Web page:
|Born||9 March 1937|
|Formula One World Championship career|
|Active years||1968, 1970–1974|
|Teams||Cooper, Williams, Surtees, McLaren, BRM, Shadow|
|Entries||15 (12 starts)|
|First entry||1968 South African Grand Prix|
|Last entry||1974 Monaco Grand Prix|
He was very successful in sportscar racing and the World Sportscar Championship, winning the 1970 Targa Florio with a Porsche 908 and the 12 Hours of Sebring twice, in 1975 with a BMW Coupé, in 1978 with a Porsche 935 and the Spa-Francorchamps 1000km race 4 times (1968–1970, 1972). For many years, Redman focused his career in the United States, winning the SCCA Formula 5000 Championship in 1974, 1975, and 1976, and the IMSA GT Championship in 1981. He was for many years associated with the Chevron marque, founded by fellow-Lancastrian Derek Bennett.
Redman raced F1 for McLaren, Shadow, Cooper, Williams
He participated in 15 World Championship Grands Prix, debuting on 1 January 1968. He achieved one podium in the 1968 Spanish Grand Prix, finishing third in a Cooper-BRM behind Graham Hill in a Lotus-Ford and Denny Hulme in a McLaren-Ford. He then had an accident at the Belgian Grand Prix at Spa-Francorchamps, crashing his Cooper-BRM when the suspension broke at the Les Coombes corner; he survived with a badly broken arm. He scored a total of 8 championship points in his career, with two 5th places in 1972, at the Monaco Grand Prix and the German Grand Prix driving a Yardley McLaren.
He achieved spectacular success in sports-car racing, particularly in 1968 as a John Wyer Gulf driver, in 1969 and 1970 as a Porsche works driver and in 1972 with the Ferrari 312 PB; Winning at Spa Francorchamps 1000 Ks 5 times, the Nurburgring 1000 Ks 3 times, Daytona 24 Hours 3 times, Sebring twice, Watkins Glen 6 Hours, Osterreichring twice, Monza 1000 Ks twice, the Targa Florio, Brands Hatch 6 Hours twice etc.
In 1973 Redman started racing in the USA full-time and won the SCCA/USAC Formula 5000 Championship three times in a row from 1974 to 1976 driving a Jim Hall/Carl Haas Lola T330/332C against considerable opposition, including Mario Andretti and Al Unser, Jody Scheckter, Jackie Oliver, Alan Jones, David Hobbs, Brett Lunger, Sam Posey, "Vern" Schuppan et al. Redman was employed at Haas's business office in Highland Park, Illinois, where he also lived for a time. At the end of 1976 the SCCA announced new rules. The F5000 single-seaters had to use full-width bodywork and the new series would be called Can-Am. On the first day of practice for the first race of the new season, at Circuit Mont-Tremblant, Canada the new car took off at 160 mph went 40 feet in the air and turned over, landing upside down. Redman suffered a broken neck (C1), fractured shoulder and sternum, plus bruising of the brain. The ambulance blew a tire on the way to hospital. Redman was declared dead. It took him 9 months to recover and he returned to racing on a spectacular note by winning the 12 Hours of Sebring in 1978 driving a Porsche 935. He continued driving for Dick Barbour Racing through 1979 and 1980. In 1981, driving the brand new Lolas T600 IMSA GTP car he won the first race at Laguna Seca and went on to win the IMSA Camel GTP championship. His last year of professional racing was at the age of 52, driving for the works Aston Martin team in the 1989 World Sports Prototype Championship. He later co-managed the Redman Bright racing team.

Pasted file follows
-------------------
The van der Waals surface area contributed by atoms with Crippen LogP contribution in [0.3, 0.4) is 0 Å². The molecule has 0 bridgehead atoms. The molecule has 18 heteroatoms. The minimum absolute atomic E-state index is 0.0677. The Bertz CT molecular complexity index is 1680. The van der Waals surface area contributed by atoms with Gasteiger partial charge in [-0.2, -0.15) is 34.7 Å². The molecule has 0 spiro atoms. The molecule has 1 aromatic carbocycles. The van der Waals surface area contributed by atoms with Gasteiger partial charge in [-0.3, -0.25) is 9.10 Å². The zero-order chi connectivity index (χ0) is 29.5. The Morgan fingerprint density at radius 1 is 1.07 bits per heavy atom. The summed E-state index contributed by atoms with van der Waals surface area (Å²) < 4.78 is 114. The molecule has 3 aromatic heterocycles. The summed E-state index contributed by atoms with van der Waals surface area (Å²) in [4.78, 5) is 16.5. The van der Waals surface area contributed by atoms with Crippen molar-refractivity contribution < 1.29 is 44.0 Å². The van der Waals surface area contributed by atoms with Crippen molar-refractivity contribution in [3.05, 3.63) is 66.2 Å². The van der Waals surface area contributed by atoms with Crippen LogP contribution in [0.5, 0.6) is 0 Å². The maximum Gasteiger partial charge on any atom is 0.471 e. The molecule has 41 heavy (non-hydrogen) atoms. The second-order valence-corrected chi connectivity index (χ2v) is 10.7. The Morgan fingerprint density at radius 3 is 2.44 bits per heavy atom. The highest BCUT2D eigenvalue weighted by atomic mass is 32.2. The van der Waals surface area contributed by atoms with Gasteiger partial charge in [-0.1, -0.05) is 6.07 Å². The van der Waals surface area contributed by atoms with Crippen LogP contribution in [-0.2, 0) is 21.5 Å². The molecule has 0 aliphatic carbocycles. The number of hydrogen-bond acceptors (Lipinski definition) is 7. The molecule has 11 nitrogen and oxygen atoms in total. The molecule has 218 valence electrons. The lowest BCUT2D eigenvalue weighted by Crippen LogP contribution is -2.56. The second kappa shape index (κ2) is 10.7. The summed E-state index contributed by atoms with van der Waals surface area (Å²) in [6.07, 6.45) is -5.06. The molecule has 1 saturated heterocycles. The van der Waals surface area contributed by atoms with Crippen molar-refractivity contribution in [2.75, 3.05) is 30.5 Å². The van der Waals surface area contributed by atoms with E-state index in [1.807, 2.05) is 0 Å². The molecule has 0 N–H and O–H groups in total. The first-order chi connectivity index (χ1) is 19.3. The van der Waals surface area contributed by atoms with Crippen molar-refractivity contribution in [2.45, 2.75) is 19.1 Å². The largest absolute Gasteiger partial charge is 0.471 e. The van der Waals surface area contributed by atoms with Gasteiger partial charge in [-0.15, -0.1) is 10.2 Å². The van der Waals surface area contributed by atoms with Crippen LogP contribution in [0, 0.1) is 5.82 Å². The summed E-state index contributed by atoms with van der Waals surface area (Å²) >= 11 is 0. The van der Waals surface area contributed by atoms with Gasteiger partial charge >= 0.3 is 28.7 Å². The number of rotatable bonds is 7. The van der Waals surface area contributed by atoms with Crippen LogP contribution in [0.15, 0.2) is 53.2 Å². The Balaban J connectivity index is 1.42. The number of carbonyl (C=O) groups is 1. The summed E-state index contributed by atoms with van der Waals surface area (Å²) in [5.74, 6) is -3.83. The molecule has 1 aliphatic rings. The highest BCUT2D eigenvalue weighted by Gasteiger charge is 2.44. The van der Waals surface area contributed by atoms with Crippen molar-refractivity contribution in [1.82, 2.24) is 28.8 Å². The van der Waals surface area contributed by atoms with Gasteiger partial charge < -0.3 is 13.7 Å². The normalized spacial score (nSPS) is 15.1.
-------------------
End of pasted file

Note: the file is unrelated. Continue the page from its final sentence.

Redman has now taken out his 61st racing licence, lives in Florida and is active in historic racing.
- Road America hosts The WeatherTech International Challenge with Brian Redman for vintage/historic cars, one of the largest and most prestigious vintage racing events in the US
- Redman is inducted in the following Halls of Fame: Daytona International Hall of Fame, Sebring Hall of Fame, Talladega Hall of Fame, Motor Sport Hall of Fame (UK), Long Beach Pavement of Fame.
Complete European Formula Two Championship results
|1967||David Bridges||Brabham BT16||Ford||SNE||SIL||NÜR
|1968||David Bridges||Lola T100||Ford||HOC||THR||JAR||PAL
Complete Formula One World Championship results
Non-Championship Formula One results
|1967||David Bridges||Lola T100 (F2)||Ford Cosworth FVA 1.6 L4||ROC||SPC||INT||SYR||OUL
|1968||Cooper Car Company||Cooper T86B||BRM P101 3.0 V12||ROC
|1971||Sid Taylor Racing||McLaren M18 (F5000)||Chevrolet 5.0 V8||ARG||ROC||QUE||SPR||INT
|1972||Sid Taylor Racing||McLaren M10B (F5000)||Chevrolet 5.0 V8||ROC
|Chevron B24 (F5000)||OUL
|Yardley Team McLaren||McLaren M19A||Ford Cosworth DFV 3.0 V8||VIC
|1974||Sid Taylor Racing||Lola T332 (F5000)||Chevrolet 5.0 V8||PRE||ROC
|Team Ensign||Ensign N174||Ford Cosworth DFV 3.0 V8||INT
|1975||A.G. Dean||Chevron B24/B28 (F5000)||Chevrolet 5.0 V8||ROC
Complete 24 Hours of Le Mans results
- FIA Year Book of Automobile Sport 1975. Patrick Stephens Ltd. 1975. white p. 41. ISBN 0-85059-195-3.
- Jenkins, Richard. "The World Championship drivers – Where are they now?". OldRacingCars.com. Retrieved 29 July 2007.
- "PressReader.com - Your favorite newspapers and magazines". www.pressreader.com. Retrieved 20 April 2021.
- "Brian Redman – Biography". Motor Sport. Retrieved 16 December 2019.
- "Brian Redman – Involvement". StatsF1. Retrieved 16 December 2019.
- "All Results of Brian Redman". racingsportscars.com. Retrieved 16 December 2019.
| US Formula A/F5000
| IMSA GT champion
John Paul Jr.